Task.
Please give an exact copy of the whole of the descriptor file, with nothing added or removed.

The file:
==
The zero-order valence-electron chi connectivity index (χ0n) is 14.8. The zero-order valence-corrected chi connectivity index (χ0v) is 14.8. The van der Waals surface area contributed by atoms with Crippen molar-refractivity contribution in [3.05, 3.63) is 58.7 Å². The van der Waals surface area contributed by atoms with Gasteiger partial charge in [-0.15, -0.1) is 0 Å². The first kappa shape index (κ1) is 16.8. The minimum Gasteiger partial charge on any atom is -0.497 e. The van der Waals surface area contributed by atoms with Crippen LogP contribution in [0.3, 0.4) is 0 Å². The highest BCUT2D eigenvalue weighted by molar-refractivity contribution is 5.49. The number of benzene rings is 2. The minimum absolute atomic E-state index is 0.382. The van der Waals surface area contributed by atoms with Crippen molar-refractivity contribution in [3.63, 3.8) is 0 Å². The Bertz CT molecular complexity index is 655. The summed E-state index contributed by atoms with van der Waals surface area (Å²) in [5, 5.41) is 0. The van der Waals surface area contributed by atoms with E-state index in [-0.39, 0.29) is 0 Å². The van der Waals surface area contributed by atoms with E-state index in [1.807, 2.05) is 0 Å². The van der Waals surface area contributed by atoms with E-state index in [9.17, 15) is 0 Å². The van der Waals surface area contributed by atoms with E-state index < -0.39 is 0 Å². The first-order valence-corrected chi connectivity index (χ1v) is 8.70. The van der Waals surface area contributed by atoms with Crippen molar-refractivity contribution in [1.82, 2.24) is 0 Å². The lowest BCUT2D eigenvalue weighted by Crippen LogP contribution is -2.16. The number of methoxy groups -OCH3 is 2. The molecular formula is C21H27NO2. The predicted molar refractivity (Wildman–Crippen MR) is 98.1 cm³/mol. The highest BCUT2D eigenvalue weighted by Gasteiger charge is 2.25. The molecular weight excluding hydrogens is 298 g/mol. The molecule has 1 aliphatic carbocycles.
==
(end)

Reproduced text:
The zero-order valence-electron chi connectivity index (χ0n) is 14.8. The zero-order valence-corrected chi connectivity index (χ0v) is 14.8. The van der Waals surface area contributed by atoms with Crippen molar-refractivity contribution in [3.05, 3.63) is 58.7 Å². The van der Waals surface area contributed by atoms with Gasteiger partial charge in [-0.15, -0.1) is 0 Å². The first kappa shape index (κ1) is 16.8. The minimum Gasteiger partial charge on any atom is -0.497 e. The van der Waals surface area contributed by atoms with Crippen LogP contribution in [0.3, 0.4) is 0 Å². The highest BCUT2D eigenvalue weighted by molar-refractivity contribution is 5.49. The number of benzene rings is 2. The minimum absolute atomic E-state index is 0.382. The van der Waals surface area contributed by atoms with Crippen molar-refractivity contribution in [3.63, 3.8) is 0 Å². The Bertz CT molecular complexity index is 655. The summed E-state index contributed by atoms with van der Waals surface area (Å²) in [5, 5.41) is 0. The van der Waals surface area contributed by atoms with E-state index in [-0.39, 0.29) is 0 Å². The van der Waals surface area contributed by atoms with E-state index in [1.807, 2.05) is 0 Å². The van der Waals surface area contributed by atoms with E-state index in [9.17, 15) is 0 Å². The van der Waals surface area contributed by atoms with E-state index < -0.39 is 0 Å². The first-order valence-corrected chi connectivity index (χ1v) is 8.70. The van der Waals surface area contributed by atoms with Crippen molar-refractivity contribution in [1.82, 2.24) is 0 Å². The lowest BCUT2D eigenvalue weighted by Crippen LogP contribution is -2.16. The number of methoxy groups -OCH3 is 2. The molecular formula is C21H27NO2. The predicted molar refractivity (Wildman–Crippen MR) is 98.1 cm³/mol. The highest BCUT2D eigenvalue weighted by Gasteiger charge is 2.25. The molecular weight excluding hydrogens is 298 g/mol. The molecule has 1 aliphatic carbocycles.